Feature services allow you to serve features over the Internet and provide the symbology to use when displaying the features. Clients can execute queries to get features and perform edits that can be applied to the server. Feature services provide templates that can be used for an enhanced editing experience on the client. Data from relationship classes and nonspatial tables can also be queried and edited using feature services.
Common workflows for using feature services
Depending on the editing workflow you want to achieve, the way that you use a feature service will vary. The following are common scenarios to consider:
You want to publish a feature service containing data from a single on-premises database or enterprise geodatabase to an ArcGIS Server site. This scenario allows you to quickly set up an editing environment for your clients. When using an enterprise geodatabase, you can also use ArcGIS REST API to create replicas of your data that can be made available to clients for online and offline use. The edits applied to the replicas can then be synchronized with your geodatabase directly from the client.
For a detailed walk-through of setting up a feature service for use with an enterprise geodatabase, see Tutorial: Perform web editing using data from an enterprise geodatabase.
For a detailed walk-through for setting up a feature service for use with a database, see Tutorial: Perform web editing using data from a database.
To learn more about using ArcGIS REST API to create data replicas from a geodatabase and synchronize changes from client applications, see the sync section of the ArcGIS Server REST API Help.
You want to publish a feature service to ArcGIS Server using data replicated from an on-premises enterprise geodatabase. This scenario is well suited for web use, as it allows you to maintain a separate copy of your on-premises data on the server for the purpose of web editing. Edits applied to your data on the web can be synchronized with your on-premises data using a geodata service. This service can be automatically created when you publish your feature service to ArcGIS Server. For a detailed walk-through of this scenario, see Tutorial: Perform web editing using replicated data from an enterprise geodatabase.
- You want to publish a feature service to an ArcGIS Server site on Amazon Web Services (AWS) or Microsoft Azure and don't have a dedicated on-premises enterprise geodatabase. You can publish local data, such as data from a file geodatabase, and have it copied to an enterprise geodatabase on AWS or Azure. This scenario is useful if you want to quickly set up an editing environment and don't want to invest in hardware to run ArcGIS Server or an enterprise geodatabase. Before publishing your feature service, you'll need to create your site on AWS or Azure and include an enterprise geodatabase as the site's managed database. When you publish, the data referenced by your feature service will be automatically copied into the site's managed database. To learn more about this process, see Copying data to the server automatically when publishing. To learn how to create a site on AWS or Azure, see the ArcGIS Enterprise on Amazon Web Services help or ArcGIS Enterprise on Microsoft Azure help.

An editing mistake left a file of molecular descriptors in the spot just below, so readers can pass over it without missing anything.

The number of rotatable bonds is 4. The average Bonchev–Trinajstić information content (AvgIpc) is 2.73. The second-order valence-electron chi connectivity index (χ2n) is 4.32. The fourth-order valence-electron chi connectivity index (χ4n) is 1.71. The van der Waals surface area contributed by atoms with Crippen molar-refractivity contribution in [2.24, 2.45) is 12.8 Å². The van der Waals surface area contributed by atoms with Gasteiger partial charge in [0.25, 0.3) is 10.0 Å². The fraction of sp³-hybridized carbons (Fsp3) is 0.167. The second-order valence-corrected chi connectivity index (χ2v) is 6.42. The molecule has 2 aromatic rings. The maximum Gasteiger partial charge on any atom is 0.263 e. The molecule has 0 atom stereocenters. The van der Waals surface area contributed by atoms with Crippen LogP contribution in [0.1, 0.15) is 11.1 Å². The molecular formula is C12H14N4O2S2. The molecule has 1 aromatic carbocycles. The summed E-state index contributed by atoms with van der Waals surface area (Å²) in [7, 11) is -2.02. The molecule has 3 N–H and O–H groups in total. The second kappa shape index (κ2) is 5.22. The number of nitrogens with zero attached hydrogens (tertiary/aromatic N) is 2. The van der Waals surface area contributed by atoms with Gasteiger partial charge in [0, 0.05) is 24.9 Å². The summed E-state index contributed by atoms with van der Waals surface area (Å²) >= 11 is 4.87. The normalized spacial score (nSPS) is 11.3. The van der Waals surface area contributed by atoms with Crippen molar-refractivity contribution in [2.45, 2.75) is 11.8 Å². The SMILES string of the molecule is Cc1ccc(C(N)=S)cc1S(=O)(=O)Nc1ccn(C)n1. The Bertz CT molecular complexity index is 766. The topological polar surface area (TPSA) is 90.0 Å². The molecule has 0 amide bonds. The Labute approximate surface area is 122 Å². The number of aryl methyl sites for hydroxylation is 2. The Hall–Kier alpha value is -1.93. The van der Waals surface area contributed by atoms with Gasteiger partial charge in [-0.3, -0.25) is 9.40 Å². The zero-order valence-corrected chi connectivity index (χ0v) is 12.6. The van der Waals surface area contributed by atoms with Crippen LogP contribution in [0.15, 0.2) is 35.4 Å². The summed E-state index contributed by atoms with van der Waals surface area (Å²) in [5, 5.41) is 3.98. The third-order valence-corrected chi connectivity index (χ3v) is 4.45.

Required steps for using a feature service
Once you've determined the appropriate editing scenario, you'll need to set up a feature service and publish it to your ArcGIS Server site. The following steps are required:
- Assemble your data. If you will be publishing a feature service without copying the data, you need to have your data in an enterprise geodatabase or database.
- Prepare the data in your databasefor publishing. This involves connecting to your ArcGIS Server site and registering your database or enterprise geodatabase with the ArcGIS Server site.
- Author a map document to be compliant with the feature service. This is a key component to any editing workflow.
- Publish your map document as a map service with the Feature Access capability enabled (if publishing from ArcMap). This creates a feature service endpoint through which clients, such as a web app, can access and edit the features in your map.
- Consume the feature service in a client application. There are a variety of ArcGIS-compliant client applications available for you to use.